This week I decided to just have some fun. I imagine most of you got the Adobe Magazine E-mail that came this week and one or their links was to a really cool Watercolor Artist Action Set created by Nuwan Panditha (also known as Black Null) – it contains an action set (Setup and Watercolor Artist actions), 20 watercolor brushes (all kinds of regular and splatter brushes), 5 patterns to use with your watercolor (or any) images, and a 7-page PDF Guide on how to load and use all the included items. These objects can be used in other images – still trying out some of the watercolor brushes. So even if you do not want to use the action, download the files to get the nice brushes and patterns. This blog contains a few examples of what I created since I am always looking for great watercolor actions. (See my Digital Lady Syd Related Blogs for links to other watercolor actions.)
The quick way I like to load brushes and patterns (instead of using the rather complicated way explained in the PDF) is to just open up Photoshop and then double-click on the brushes file (.abr) and they will load automatically. This is the same for the pattern (.pat) and action (.atn) files. Very simple. The Angolan Colobus Monkey above pretty much followed everything Nuwan tells you to do in the nice Guide although on the Adobe site there are two short videos that go over pretty much the same thing. If you do not want to watch the videos, I have created a synopsis of what was in his videos below these photos.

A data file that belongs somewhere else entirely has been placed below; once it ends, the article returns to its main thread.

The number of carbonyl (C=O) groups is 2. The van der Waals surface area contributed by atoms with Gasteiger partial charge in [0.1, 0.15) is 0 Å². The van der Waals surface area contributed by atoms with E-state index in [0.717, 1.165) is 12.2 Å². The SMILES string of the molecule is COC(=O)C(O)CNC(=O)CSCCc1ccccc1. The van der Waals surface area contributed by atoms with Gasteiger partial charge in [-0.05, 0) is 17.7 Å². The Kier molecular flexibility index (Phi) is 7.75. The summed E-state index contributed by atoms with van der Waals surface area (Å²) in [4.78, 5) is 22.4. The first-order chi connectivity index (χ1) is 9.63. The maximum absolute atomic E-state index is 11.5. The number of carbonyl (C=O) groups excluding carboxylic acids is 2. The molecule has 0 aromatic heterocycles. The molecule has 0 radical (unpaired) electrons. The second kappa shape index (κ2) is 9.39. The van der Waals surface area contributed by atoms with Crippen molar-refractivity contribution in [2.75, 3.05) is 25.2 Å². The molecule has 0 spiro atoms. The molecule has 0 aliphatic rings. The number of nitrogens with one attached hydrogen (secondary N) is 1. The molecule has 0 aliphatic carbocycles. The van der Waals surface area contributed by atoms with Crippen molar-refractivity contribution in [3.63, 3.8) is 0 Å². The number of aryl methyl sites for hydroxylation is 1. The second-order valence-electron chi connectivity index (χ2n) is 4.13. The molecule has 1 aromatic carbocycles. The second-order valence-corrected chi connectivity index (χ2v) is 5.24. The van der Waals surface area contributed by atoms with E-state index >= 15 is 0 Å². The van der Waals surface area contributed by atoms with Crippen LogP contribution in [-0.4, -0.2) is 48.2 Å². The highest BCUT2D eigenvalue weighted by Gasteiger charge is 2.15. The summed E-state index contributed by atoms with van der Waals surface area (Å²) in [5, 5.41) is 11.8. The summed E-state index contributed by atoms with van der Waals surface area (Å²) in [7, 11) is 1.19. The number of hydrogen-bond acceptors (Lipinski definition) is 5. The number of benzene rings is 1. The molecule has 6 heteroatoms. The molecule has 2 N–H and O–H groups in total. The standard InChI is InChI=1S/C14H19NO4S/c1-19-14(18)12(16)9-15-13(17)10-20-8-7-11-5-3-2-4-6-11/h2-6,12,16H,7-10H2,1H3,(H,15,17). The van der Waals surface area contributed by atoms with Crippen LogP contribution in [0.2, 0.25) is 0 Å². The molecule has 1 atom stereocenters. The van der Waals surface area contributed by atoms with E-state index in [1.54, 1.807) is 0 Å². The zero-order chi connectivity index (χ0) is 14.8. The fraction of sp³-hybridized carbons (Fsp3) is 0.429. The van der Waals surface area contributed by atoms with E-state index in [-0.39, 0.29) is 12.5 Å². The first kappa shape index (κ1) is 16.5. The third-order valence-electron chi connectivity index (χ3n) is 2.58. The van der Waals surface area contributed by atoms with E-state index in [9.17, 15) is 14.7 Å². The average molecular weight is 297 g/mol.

Here is the quick low-down from Nuwan’s videos on how to do get this action to work nicely:
1. Image Information:
Make sure your image height and width parameters are between 2000 and 5000 px. Otherwise your image will be huge once the action is run completely. I tried this and got a 2.4 Gig image – my computer was not happy! Therefore, I changed my image size into one for the web before running the actions.
Make sure your image has a full range of tones with shadows, highlights and midtones before you start.
2. Setup Action: